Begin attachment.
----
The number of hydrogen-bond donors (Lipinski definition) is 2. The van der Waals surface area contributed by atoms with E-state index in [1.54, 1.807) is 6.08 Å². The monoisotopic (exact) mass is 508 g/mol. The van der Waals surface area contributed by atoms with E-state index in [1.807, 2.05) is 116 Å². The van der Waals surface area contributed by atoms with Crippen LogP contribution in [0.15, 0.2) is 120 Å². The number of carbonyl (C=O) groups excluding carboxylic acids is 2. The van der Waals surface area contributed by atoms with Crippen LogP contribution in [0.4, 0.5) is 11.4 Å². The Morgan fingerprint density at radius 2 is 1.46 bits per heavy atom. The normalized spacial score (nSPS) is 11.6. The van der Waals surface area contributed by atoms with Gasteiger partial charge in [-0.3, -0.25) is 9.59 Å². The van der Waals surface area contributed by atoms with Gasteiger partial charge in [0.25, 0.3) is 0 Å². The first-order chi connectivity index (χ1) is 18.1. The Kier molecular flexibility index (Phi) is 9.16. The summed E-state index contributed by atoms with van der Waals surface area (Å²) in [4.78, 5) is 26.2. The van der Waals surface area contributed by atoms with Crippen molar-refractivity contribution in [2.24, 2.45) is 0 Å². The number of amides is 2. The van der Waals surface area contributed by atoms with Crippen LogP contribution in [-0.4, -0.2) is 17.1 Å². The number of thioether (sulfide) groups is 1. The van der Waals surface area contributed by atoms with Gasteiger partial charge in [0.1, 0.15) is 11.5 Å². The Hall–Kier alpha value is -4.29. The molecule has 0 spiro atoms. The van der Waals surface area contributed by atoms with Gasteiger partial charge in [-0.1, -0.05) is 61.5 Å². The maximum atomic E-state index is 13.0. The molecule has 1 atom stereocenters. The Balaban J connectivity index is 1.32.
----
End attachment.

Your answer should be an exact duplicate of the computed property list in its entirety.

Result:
The number of hydrogen-bond donors (Lipinski definition) is 2. The van der Waals surface area contributed by atoms with E-state index in [1.54, 1.807) is 6.08 Å². The monoisotopic (exact) mass is 508 g/mol. The van der Waals surface area contributed by atoms with E-state index in [1.807, 2.05) is 116 Å². The van der Waals surface area contributed by atoms with Crippen LogP contribution in [0.15, 0.2) is 120 Å². The number of carbonyl (C=O) groups excluding carboxylic acids is 2. The van der Waals surface area contributed by atoms with Crippen LogP contribution in [0.4, 0.5) is 11.4 Å². The Morgan fingerprint density at radius 2 is 1.46 bits per heavy atom. The normalized spacial score (nSPS) is 11.6. The van der Waals surface area contributed by atoms with Gasteiger partial charge in [-0.3, -0.25) is 9.59 Å². The van der Waals surface area contributed by atoms with Gasteiger partial charge in [0.25, 0.3) is 0 Å². The first-order chi connectivity index (χ1) is 18.1. The Kier molecular flexibility index (Phi) is 9.16. The summed E-state index contributed by atoms with van der Waals surface area (Å²) in [4.78, 5) is 26.2. The van der Waals surface area contributed by atoms with Crippen molar-refractivity contribution in [2.24, 2.45) is 0 Å². The number of amides is 2. The van der Waals surface area contributed by atoms with Crippen LogP contribution in [-0.4, -0.2) is 17.1 Å². The number of thioether (sulfide) groups is 1. The van der Waals surface area contributed by atoms with Gasteiger partial charge in [0.1, 0.15) is 11.5 Å². The Hall–Kier alpha value is -4.29. The molecule has 0 spiro atoms. The van der Waals surface area contributed by atoms with Gasteiger partial charge in [-0.1, -0.05) is 61.5 Å². The maximum atomic E-state index is 13.0. The molecule has 1 atom stereocenters. The Balaban J connectivity index is 1.32.